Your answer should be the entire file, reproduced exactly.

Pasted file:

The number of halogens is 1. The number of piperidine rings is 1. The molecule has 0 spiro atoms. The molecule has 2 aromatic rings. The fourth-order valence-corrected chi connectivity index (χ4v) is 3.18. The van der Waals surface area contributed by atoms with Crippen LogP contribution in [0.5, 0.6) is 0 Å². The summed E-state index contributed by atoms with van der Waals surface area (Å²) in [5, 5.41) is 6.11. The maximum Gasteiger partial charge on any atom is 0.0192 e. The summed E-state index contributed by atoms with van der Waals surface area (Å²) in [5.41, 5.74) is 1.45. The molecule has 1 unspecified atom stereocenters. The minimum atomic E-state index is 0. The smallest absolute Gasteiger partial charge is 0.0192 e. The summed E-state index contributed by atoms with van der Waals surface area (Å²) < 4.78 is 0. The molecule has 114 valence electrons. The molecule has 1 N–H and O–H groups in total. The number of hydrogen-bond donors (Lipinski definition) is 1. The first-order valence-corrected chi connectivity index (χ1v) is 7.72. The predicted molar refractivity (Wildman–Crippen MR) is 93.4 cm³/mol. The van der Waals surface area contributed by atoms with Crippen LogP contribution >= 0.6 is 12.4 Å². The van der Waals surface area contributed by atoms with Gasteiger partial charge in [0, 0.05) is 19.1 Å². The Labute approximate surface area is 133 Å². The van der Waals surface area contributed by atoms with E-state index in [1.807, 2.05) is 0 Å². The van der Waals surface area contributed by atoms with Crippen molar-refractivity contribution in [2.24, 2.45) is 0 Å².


The number of halogens is 1. The number of piperidine rings is 1. The molecule has 0 spiro atoms. The molecule has 2 aromatic rings. The fourth-order valence-corrected chi connectivity index (χ4v) is 3.18. The van der Waals surface area contributed by atoms with Crippen LogP contribution in [0.5, 0.6) is 0 Å². The summed E-state index contributed by atoms with van der Waals surface area (Å²) in [5, 5.41) is 6.11. The maximum Gasteiger partial charge on any atom is 0.0192 e. The summed E-state index contributed by atoms with van der Waals surface area (Å²) in [5.41, 5.74) is 1.45. The molecule has 1 unspecified atom stereocenters. The minimum atomic E-state index is 0. The smallest absolute Gasteiger partial charge is 0.0192 e. The summed E-state index contributed by atoms with van der Waals surface area (Å²) < 4.78 is 0. The molecule has 114 valence electrons. The molecule has 1 N–H and O–H groups in total. The number of hydrogen-bond donors (Lipinski definition) is 1. The first-order valence-corrected chi connectivity index (χ1v) is 7.72. The predicted molar refractivity (Wildman–Crippen MR) is 93.4 cm³/mol. The van der Waals surface area contributed by atoms with Crippen LogP contribution >= 0.6 is 12.4 Å². The van der Waals surface area contributed by atoms with Gasteiger partial charge in [0, 0.05) is 19.1 Å². The Labute approximate surface area is 133 Å². The van der Waals surface area contributed by atoms with E-state index in [1.807, 2.05) is 0 Å². The van der Waals surface area contributed by atoms with Crippen molar-refractivity contribution in [2.24, 2.45) is 0 Å².